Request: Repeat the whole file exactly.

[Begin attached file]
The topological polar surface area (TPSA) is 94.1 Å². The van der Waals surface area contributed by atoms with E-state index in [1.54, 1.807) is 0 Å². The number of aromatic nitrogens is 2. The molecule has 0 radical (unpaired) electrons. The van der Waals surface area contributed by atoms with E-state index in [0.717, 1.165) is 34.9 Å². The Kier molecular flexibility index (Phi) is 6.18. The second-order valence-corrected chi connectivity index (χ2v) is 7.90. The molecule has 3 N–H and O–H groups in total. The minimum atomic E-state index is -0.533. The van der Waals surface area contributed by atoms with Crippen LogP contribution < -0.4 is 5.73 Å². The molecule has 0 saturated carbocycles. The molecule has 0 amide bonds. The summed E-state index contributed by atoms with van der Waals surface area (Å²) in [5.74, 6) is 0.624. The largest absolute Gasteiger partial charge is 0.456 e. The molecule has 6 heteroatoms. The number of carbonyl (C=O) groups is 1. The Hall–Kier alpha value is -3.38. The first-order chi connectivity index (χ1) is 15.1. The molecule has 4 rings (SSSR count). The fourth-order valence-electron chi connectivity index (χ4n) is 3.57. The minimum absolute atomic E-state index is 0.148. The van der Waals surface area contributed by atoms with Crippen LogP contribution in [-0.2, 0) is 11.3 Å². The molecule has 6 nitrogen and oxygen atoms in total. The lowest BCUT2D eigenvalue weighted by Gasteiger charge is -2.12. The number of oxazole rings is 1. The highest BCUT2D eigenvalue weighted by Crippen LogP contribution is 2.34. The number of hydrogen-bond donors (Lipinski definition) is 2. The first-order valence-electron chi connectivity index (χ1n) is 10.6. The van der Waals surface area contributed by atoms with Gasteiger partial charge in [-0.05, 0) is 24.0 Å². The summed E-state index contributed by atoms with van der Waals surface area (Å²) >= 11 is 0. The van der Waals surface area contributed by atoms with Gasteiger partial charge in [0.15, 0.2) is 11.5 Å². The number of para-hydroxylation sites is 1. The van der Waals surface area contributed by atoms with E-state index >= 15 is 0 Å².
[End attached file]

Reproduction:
The topological polar surface area (TPSA) is 94.1 Å². The van der Waals surface area contributed by atoms with E-state index in [1.54, 1.807) is 0 Å². The number of aromatic nitrogens is 2. The molecule has 0 radical (unpaired) electrons. The van der Waals surface area contributed by atoms with E-state index in [0.717, 1.165) is 34.9 Å². The Kier molecular flexibility index (Phi) is 6.18. The second-order valence-corrected chi connectivity index (χ2v) is 7.90. The molecule has 3 N–H and O–H groups in total. The minimum atomic E-state index is -0.533. The van der Waals surface area contributed by atoms with Crippen LogP contribution < -0.4 is 5.73 Å². The molecule has 0 saturated carbocycles. The molecule has 0 amide bonds. The summed E-state index contributed by atoms with van der Waals surface area (Å²) in [5.74, 6) is 0.624. The largest absolute Gasteiger partial charge is 0.456 e. The molecule has 6 heteroatoms. The number of carbonyl (C=O) groups is 1. The Hall–Kier alpha value is -3.38. The first-order chi connectivity index (χ1) is 15.1. The molecule has 4 rings (SSSR count). The fourth-order valence-electron chi connectivity index (χ4n) is 3.57. The minimum absolute atomic E-state index is 0.148. The van der Waals surface area contributed by atoms with Crippen LogP contribution in [-0.2, 0) is 11.3 Å². The molecule has 6 nitrogen and oxygen atoms in total. The lowest BCUT2D eigenvalue weighted by Gasteiger charge is -2.12. The number of oxazole rings is 1. The highest BCUT2D eigenvalue weighted by Crippen LogP contribution is 2.34. The number of hydrogen-bond donors (Lipinski definition) is 2. The first-order valence-electron chi connectivity index (χ1n) is 10.6. The van der Waals surface area contributed by atoms with Gasteiger partial charge in [-0.05, 0) is 24.0 Å². The summed E-state index contributed by atoms with van der Waals surface area (Å²) >= 11 is 0. The van der Waals surface area contributed by atoms with Gasteiger partial charge in [0.15, 0.2) is 11.5 Å². The number of para-hydroxylation sites is 1. The van der Waals surface area contributed by atoms with E-state index >= 15 is 0 Å².